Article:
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If we have a linear system, represented in State Space and the A matrix is singular (det(A) == 0), can we expect any special properties from the system?

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  • $\begingroup$ Is your system discrete time or continuous time? $\endgroup$ – Jazzmaniac Nov 18 '14 at 12:06
  • $\begingroup$ @Jazzmaniac, continuous time, I think. This is a question to me by a friend, that I couldn't tackle. He's studying some quantum mechanics and just asked about linear systems. $\endgroup$ – Vorac Nov 18 '14 at 13:53
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If the system matrix $A$ is singular then it has at least one eigenvalue equal to $0$. Since the eigenvalues of $A$ represent the poles of the transfer function of the system, there is at least one pole at $s=0$, which makes the system unstable (or marginally stable if there is a single pole at $s=0$, but in any case not asymptotically stable).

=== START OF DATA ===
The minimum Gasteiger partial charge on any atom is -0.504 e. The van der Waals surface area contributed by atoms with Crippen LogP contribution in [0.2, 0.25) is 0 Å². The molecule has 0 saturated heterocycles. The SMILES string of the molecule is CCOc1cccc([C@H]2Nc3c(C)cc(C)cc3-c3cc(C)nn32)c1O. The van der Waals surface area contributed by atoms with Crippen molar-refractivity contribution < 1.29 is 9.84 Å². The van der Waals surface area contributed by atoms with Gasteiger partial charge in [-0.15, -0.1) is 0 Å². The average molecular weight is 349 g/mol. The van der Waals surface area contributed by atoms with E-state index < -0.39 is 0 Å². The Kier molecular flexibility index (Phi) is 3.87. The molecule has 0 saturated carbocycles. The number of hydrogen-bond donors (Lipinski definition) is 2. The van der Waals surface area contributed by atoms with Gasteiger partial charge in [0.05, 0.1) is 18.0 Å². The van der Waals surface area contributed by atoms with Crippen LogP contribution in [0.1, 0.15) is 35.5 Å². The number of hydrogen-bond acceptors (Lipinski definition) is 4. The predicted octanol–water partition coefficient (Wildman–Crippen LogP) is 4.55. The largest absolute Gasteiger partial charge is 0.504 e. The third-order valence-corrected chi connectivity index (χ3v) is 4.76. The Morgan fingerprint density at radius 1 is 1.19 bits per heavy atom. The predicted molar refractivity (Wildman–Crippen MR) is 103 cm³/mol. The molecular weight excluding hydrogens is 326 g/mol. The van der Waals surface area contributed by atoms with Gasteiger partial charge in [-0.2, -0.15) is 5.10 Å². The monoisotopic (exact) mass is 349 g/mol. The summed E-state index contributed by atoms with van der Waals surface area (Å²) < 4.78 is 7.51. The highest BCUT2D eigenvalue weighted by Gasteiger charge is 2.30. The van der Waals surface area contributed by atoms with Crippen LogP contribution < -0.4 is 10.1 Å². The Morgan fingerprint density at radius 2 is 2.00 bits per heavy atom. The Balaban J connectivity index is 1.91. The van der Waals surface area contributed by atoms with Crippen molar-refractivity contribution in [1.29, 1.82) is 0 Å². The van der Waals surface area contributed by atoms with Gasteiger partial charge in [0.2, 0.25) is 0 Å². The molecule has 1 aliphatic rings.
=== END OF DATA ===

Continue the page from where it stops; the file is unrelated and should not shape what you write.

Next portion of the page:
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If the system is continuous, the system will have an infinitely many fixed points, which is the null space of $A$. If the geometric multiplicity of 0 eigenvalue is less than its algebraic multiplicity, i.e. the dimension of the null space is less than the dimension of the eigenspace of 0, the system is unstable. If they are equal the system is marginally stable.

If the system is discrete, some of the modes will be finite. This means some states of the homogenous system will be 0 within a finite amount of time for any initial condition.

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